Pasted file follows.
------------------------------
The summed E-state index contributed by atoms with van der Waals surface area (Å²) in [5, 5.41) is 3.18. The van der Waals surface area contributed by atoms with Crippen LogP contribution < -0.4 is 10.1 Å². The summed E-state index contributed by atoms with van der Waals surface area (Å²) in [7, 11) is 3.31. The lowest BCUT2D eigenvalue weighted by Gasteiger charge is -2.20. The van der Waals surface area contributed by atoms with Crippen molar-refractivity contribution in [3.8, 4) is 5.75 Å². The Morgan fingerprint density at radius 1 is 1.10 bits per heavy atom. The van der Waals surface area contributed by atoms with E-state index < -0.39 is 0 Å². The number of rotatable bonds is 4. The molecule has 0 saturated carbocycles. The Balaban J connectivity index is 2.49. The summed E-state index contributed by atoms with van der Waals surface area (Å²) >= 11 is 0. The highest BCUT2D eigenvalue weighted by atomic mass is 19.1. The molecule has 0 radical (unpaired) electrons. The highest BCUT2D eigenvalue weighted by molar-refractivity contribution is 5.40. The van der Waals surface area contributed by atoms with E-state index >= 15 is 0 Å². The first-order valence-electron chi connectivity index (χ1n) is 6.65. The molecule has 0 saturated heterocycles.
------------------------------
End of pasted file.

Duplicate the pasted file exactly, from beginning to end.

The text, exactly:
The summed E-state index contributed by atoms with van der Waals surface area (Å²) in [5, 5.41) is 3.18. The van der Waals surface area contributed by atoms with Crippen LogP contribution < -0.4 is 10.1 Å². The summed E-state index contributed by atoms with van der Waals surface area (Å²) in [7, 11) is 3.31. The lowest BCUT2D eigenvalue weighted by Gasteiger charge is -2.20. The van der Waals surface area contributed by atoms with Crippen molar-refractivity contribution in [3.8, 4) is 5.75 Å². The Morgan fingerprint density at radius 1 is 1.10 bits per heavy atom. The van der Waals surface area contributed by atoms with E-state index < -0.39 is 0 Å². The number of rotatable bonds is 4. The molecule has 0 saturated carbocycles. The Balaban J connectivity index is 2.49. The summed E-state index contributed by atoms with van der Waals surface area (Å²) >= 11 is 0. The highest BCUT2D eigenvalue weighted by atomic mass is 19.1. The molecule has 0 radical (unpaired) electrons. The highest BCUT2D eigenvalue weighted by molar-refractivity contribution is 5.40. The van der Waals surface area contributed by atoms with E-state index >= 15 is 0 Å². The first-order valence-electron chi connectivity index (χ1n) is 6.65. The molecule has 0 saturated heterocycles.